Succesful applications of algebra in combinatorics

Hi. This may be a very general question.

Are there any examples of problems in combinatorics which were open, but which found a solution when stated in algebraic terms?

If yes, could somebody mention some of these? I'm new to this and don't know many examples yet.

I know about the "Magic Squares", which refers to counting the number of $n\times n$ $\mathbb{N}$-matrices having line sum equal to $r$. This was treated by Anand, Dumir and Gupta, by stating it as the number of ways of distributing $n$ different things, each one replicated $r$ times, among $n$ different persons, in equal numbers. It was solved by R. Stanley (see "Commutative algebra arising from the Anand-Dumir-Gupta conjectures" by Winfried Bruns).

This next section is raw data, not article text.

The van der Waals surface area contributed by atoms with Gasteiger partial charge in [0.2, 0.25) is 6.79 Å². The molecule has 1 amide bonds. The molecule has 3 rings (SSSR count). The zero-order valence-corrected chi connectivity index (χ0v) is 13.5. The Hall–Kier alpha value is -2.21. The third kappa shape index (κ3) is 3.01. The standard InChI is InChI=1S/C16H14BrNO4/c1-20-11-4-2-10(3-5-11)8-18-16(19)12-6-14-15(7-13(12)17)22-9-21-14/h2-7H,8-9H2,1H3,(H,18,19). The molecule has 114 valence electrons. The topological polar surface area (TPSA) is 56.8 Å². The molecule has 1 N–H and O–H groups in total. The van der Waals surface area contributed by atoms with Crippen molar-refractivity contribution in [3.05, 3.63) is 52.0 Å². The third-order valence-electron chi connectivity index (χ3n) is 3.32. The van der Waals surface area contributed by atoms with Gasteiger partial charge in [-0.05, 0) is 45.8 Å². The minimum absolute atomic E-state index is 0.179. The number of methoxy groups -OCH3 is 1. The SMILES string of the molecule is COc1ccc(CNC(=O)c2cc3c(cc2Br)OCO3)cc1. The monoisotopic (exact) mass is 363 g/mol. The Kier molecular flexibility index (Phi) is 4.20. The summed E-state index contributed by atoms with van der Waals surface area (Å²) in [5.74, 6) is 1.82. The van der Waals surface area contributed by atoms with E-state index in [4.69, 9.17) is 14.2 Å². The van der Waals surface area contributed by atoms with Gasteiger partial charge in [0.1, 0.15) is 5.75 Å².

Are there some instances where algebra has been used to enumerate, say, certain sets of graphs?

• Do you include linear algebra? LOTS of graph theory have been done with its use. For example, Tutte's original proof of his matching theorem uses determinants of matrices over polynomial rings (not just $\mathbb Q$ or $\mathbb F_2$). May 19 '11 at 11:22
• There are entire books with the title "Algebraic Graph Theory" :-) May 19 '11 at 11:57
• there are also books named Algebraic Combinatorics, Algebraic Combinatorics on Words... May 19 '11 at 13:44
• I can't tell if you want to ask a very general question or a somewhat more specific one (judging from your last sentence). Could you be slightly more specific about what kind of examples you're looking for and what you're hoping to get out of having a list of such examples? May 19 '11 at 13:59